Having completed their "Dutch style" share auction, Google have decided on a price of $85 per share. Revised down from the expected $135, the change will mean that Google only raise $1.67 Billion, setting the company value at about $24 Billion. Yahoo, in comparison, is valued at about $39 Billion.
Google will be offering 19.6 million shares, and will be open for business on Thursday. The shares will be traded under "GOOG".
Google's path to "IPO" has been marred with problems, each taking the glean off what was initially the most awaited IPO in technology history. Issues like breaching the "silence period" before selling ('that' playboy interview), and illegally giving shares to its employees, have culminated to bring down the perceived value of the Google offering. Google's IPO followed a very non-standard route, which has annoyed many on Wall Street; reputable journal 'The Economist' wrote last week that if Google does succeed in its IPO, it could set a trend for other companies going public- to avoid traditional investment bankers and go it alone – the implication being that it could cost some businesses a lot of money that they'd make from managing IPO's.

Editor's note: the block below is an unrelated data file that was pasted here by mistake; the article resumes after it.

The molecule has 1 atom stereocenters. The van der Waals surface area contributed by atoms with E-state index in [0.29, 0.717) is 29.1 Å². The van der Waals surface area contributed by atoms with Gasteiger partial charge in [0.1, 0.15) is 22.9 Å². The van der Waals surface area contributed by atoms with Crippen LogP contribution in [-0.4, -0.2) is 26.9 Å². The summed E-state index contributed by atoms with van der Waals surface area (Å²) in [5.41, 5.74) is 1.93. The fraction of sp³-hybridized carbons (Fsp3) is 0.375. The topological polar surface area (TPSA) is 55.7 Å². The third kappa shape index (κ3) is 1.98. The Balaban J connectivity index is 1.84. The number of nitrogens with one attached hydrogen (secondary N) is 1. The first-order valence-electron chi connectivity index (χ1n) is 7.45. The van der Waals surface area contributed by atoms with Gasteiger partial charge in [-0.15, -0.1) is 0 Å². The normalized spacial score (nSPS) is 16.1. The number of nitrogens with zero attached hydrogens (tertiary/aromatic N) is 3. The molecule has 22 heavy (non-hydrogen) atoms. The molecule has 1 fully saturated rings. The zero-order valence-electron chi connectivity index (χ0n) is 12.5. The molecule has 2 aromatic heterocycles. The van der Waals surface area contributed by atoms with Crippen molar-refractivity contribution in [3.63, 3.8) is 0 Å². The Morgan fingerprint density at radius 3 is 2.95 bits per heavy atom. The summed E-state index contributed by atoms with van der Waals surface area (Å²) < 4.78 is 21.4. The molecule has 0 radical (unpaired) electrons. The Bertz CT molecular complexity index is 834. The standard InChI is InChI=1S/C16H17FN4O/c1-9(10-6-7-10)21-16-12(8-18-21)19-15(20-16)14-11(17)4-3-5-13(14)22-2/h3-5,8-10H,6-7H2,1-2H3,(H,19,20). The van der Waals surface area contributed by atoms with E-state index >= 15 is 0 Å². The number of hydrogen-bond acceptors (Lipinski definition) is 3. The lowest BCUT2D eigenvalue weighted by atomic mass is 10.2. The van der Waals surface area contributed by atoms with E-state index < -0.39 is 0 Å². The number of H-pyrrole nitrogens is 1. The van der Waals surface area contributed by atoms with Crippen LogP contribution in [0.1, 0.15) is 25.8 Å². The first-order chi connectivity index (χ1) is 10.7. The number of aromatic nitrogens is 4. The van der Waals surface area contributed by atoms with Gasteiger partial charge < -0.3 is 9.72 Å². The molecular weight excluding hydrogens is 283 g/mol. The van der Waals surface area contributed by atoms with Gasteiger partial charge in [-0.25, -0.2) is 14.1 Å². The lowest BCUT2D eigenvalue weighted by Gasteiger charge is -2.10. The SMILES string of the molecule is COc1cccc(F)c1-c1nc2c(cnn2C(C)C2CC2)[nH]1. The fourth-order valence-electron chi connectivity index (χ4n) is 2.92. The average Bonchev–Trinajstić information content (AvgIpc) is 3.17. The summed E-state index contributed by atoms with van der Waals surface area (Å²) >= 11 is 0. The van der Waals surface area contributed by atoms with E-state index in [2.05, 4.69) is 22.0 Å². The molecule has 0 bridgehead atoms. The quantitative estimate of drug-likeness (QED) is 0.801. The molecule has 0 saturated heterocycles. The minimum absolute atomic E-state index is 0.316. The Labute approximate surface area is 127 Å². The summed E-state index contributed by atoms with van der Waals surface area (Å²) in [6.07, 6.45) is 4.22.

That said, Google will still gain an enormous amount of revenue from the share sale. They have yet to decide (or announce) exactly where all these funds will be going.